Have you heard the one about the dog who gave his master a titty-twister and then demanded he make a big ol’ plate of nachos?
If the idea of a down-and-out man finding companionship and understanding via fur suit sounds familiar, it’s not because Mel Gibson’s movie The Beaver, about a depressed man and his relationship to his buck-toothed handpuppet, will be released this summer but because Wilfred, a t.v. series scheduled to air on Fox’s FX network this summer and starring Elijah Wood, is a remake of the successful Australian show by the same name.
[This is where I would embed the trailer of the U.S. Wilfred if FX hadn't apparently hired a staff to rid the internet of any evidence this actually exists. Shall we take that as a sign?]
Australian co-creator/-writer Jason Gann will reprise his role as the eponymous dog in the U.S. version, which, like a well-trained pooch, sits up and begs the question Why remake it at all? Why not cut down on production costs and the potential for a major public FAIL when you can just license the existing two seasons (one from 2007 and one from 2010) for U.S. broadcast and let the people enjoy the original instead of the derivative?
The answer, according to my research, is: Because North Americans can’t handle teh sex and teh drugs. And the answer to why Wilfred will fail is: If you have a successful series whose impact, whether humorous or serious, depends on sex and drugs, you can’t just eliminate them from the recipe and expect the same effect. It’s like baking a chocolate cake without using chocolate, where chocolate is, in the case of Wilfred, bongs and a randy canine who prefers missionary over doggy-style.
Here are a few examples of why, having seen very little of the new Wilfred, I’m dubious of its ability to not suck.
FAIL: Coupling. The U.S. version tried to replicate the wit and raunch that made the U.K. version a hit–many episodes were nearly word-for-word reproductions–but whereas the British version delighted naughty audiences both across the pond and here at home, running for four seasons, the American version only lasted four episodes before it was pulled as too risque for us delicate Yanks.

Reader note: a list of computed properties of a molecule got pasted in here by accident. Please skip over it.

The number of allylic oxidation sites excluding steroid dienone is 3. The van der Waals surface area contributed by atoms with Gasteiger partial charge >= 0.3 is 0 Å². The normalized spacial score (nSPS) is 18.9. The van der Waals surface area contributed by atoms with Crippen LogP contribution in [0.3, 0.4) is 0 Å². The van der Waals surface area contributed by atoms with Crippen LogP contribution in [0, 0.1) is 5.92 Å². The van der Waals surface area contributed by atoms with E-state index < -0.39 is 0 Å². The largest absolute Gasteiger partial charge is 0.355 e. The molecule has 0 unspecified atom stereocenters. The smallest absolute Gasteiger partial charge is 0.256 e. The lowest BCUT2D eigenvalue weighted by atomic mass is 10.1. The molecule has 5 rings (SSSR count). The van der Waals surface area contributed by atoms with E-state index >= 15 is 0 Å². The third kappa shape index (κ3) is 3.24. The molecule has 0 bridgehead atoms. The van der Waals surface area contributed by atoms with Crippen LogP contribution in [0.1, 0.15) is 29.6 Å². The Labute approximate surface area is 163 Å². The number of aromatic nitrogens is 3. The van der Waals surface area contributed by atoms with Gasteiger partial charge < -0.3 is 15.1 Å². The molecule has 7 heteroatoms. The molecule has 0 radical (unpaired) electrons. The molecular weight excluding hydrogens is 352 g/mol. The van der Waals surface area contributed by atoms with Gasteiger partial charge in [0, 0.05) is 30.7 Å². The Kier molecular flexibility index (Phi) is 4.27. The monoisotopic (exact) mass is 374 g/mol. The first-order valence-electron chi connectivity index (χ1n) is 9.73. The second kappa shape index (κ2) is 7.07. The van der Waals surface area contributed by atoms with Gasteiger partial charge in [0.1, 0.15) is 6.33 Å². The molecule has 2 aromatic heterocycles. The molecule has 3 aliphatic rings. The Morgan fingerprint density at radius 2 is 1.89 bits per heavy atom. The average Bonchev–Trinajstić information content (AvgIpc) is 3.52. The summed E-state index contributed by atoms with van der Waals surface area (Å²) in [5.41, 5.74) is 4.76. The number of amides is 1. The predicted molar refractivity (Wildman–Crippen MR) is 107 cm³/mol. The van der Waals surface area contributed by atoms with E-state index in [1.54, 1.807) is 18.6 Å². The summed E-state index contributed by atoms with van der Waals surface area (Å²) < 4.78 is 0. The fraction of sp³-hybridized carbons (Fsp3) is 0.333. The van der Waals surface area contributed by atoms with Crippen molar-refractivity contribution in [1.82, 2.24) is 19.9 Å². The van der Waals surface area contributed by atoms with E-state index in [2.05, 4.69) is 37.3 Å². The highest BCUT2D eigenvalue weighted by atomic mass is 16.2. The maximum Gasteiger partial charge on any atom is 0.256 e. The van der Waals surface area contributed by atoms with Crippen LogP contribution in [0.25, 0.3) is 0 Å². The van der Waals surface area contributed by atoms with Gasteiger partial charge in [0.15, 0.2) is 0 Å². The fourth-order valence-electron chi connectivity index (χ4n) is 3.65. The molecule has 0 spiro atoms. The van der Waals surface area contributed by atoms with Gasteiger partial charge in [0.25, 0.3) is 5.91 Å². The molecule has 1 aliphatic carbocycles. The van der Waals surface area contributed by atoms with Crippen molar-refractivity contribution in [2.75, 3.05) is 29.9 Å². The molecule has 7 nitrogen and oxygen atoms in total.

FAIL: Oh, No! Not THEM! The title pretty much says it all, and with not one but two exclamation points and an ALL CAPS for good measure. A pilot was filmed in the mid-eighties for this U.S. version of Britain’s The Young Ones, but Fox declined picking up the adaptation after experiencing a moment of clarity that might well have come after MTV aired several episodes of the original that had to be so heavily edited it should have served as a big, flashing neon clue that America was not the right market for this show about an apartment full of unwashed undergrads at the tony-sounding Scumbag College.
FAIL in progress: MTVs remake of Skins, which has aired six episodes since January and is currently in danger of being cancelled. Even before it premiered, it was blasted by audiences and advertisers alike for being too controversial (see: the grand trifecta of teh sex + teh drugs + underage actors) and all this despite the success of its nearly identical BAFTA-winning British counterpart, now in its fifth season.
Unlike the other examples above, the problem with Skins isn’t that American producers rounded off the rough edges that made the original version interesting but that the remake is so close to its inspiration that it’s redundant. So then what makes a successful remake? Finding middle ground between straight-up imitation and lackluster derivative.
WIN: All in the Family. From 1971 to 1979 this reinvention of the U.K.’s ‘Til Death Us Do Part (which ran seven seasons sporadically from 1966 to 1975) tackled sensitive subjects like racism, homosexuality, women’s lib, abortion, miscarriage, rape, cancer, war, and impotence and was #1 in Nielsen ratings for five of its nine seasons. Clearly U.S. audiences were hungry for this during the 70s, and All in the Family was able to use what it had learned from the success of its British counterpart but then tailor-make episodes that spoke directly to its American viewers.
WIN: Three’s Company. With no drugs, and very little actual sex to speak of, this one was a hit because it didn’t have to step too far away from the original Man About the House. Note to producers: If you’re going to adapt a series for an American audience, your safest bet is to stick to shows that are fairly tame to begin with (especially when it’s easy to make Chrissy’s crotch shot look like an accident) .
WIN: The Office. Ricky Gervais’s original ran only fourteen episodes in the U.K. but is one of the most successful imports, spawning the hugely popular U.S. version, now in its seventh season after having miraculously survived not only the fruition but fruitful reproduction of its main romantic players, a plot move that is often the kiss of death for a series.
Possible WIN: Shameless. William H. Macy stars as an alcoholic single father of many children by many women who is struggling with his personal demons as well as the U.S. recession. The show has only been on since January, and its success, I think, will depend on how many Americans want to sit down in front of a show about reality rather than escapist fantasy. This one might hit too close to home to make it.
There’s a thin line between shameless and shameful. Let’s hope our fine country figures it out.